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Tupperware Closing Its Last US Factory, Laying Off Nearly 150 Employees

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After nearly 80 years of operating, Tupperware is shutting down its very last US factory. The plant is located in South Carolina. The storage brand laying off nearly 150 employees. News of this comes from a WARN notice dated June 11.

Founded back in 1946, in Leominster, Massachusetts, Tupperware still maintains operating locations in Mexico, Portugal, Brazil, Belgium, China, India, and South Africa. With the South Carolina closure, operations shall relocate to Mexico.

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Tupperware is closing its last US factory and laying off over a hundred employees

Tupperware is shutting down its last US factory / Flickr

148 people will be losing their job as Tupperware announces the closure of its Hemingway, South Carolina factory. The last factory’s closure takes effect in January 2025. However, layoffs will start as soon as September of this year.

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RELATED: Why Tupperware Became Popular Again During The Pandemic

Tupperware sold the factory and will instead operate out of Lerma, Mexico. The decision to close their one US factory is, according to the kitchen supply company, not a condemnation of the location’s productivity.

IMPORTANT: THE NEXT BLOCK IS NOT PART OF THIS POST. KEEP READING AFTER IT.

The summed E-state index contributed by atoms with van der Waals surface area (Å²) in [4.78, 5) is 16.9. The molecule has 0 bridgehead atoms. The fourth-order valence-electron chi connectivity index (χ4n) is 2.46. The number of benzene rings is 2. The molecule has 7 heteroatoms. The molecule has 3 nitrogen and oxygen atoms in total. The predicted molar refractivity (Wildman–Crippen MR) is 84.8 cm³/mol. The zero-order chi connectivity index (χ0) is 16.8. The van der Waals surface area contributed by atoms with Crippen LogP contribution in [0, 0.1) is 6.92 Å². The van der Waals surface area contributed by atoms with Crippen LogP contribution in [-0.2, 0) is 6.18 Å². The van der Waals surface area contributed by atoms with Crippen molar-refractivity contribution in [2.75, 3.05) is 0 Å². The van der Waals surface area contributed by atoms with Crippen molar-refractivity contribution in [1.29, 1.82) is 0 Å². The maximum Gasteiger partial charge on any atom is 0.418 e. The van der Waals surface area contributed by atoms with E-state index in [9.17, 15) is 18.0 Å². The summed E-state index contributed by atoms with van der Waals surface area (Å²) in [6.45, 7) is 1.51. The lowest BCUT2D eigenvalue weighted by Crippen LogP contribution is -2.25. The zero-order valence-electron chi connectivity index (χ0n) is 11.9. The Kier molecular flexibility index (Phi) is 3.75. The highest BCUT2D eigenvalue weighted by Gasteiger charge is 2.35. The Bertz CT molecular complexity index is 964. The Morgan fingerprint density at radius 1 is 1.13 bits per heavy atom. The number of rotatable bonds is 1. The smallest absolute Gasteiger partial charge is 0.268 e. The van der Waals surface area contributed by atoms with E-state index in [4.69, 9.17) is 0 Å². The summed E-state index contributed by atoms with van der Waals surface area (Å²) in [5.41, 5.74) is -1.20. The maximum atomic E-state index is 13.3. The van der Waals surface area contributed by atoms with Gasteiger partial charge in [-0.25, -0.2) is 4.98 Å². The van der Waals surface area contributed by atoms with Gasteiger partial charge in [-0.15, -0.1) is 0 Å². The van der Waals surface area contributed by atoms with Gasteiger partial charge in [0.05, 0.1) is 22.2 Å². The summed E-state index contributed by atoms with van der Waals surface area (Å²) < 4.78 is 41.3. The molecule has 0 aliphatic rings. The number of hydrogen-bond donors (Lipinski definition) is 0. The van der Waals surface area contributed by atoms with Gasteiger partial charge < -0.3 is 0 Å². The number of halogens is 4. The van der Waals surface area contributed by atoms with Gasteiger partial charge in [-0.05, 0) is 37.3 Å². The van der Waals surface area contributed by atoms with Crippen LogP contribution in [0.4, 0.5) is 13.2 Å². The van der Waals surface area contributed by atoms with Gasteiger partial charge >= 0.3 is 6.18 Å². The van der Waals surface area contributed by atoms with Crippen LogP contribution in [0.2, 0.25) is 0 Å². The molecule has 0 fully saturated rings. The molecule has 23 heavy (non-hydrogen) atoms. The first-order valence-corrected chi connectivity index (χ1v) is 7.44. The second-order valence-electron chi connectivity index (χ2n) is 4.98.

“It’s important to note this decision is not a reflection of the performance of the Hemingway team,” the company assured in a statement. “We appreciate each of our valued team members and the many years of service they have dedicated to our salesforce and to the Company.”

The future of Tupperware

The kitchen brand says it was not indicative of the factory’s performance / Flickr

“Tupperware has always been a business focused on people,” said a spokesperson for Tupperware, “so we will take important steps to take care of our Hemingway team during this transition by offering early retirement and severance packages to eligible employees, providing outplacement services and working with other businesses on a job fair for potential employment opportunities.”

Last year, the company was worried it would go completely under / Wikimedia Commons

Tupperware has had a turbulent last several months. Last year, it expressed “substantial doubt” that it would even stay in business. Eventually, the New York Stock Exchange warned that Tupperware stock was in danger of no longer being listed. The company recruited financial advisors to stabilize its capital and financing.

“The Company is doing everything in its power to mitigate the impacts of recent events,” said Miguel Fernandez, back when he was Tupperware Brands CEO, concerning the company’s plans to turn things around, “and we are taking immediate action to seek additional financing and address our financial position.”

Almost 150 employees will be laid off / Amazon

RELATED: Your Mom’s Vintage Tupperware Might Be Worth Lots Of Money

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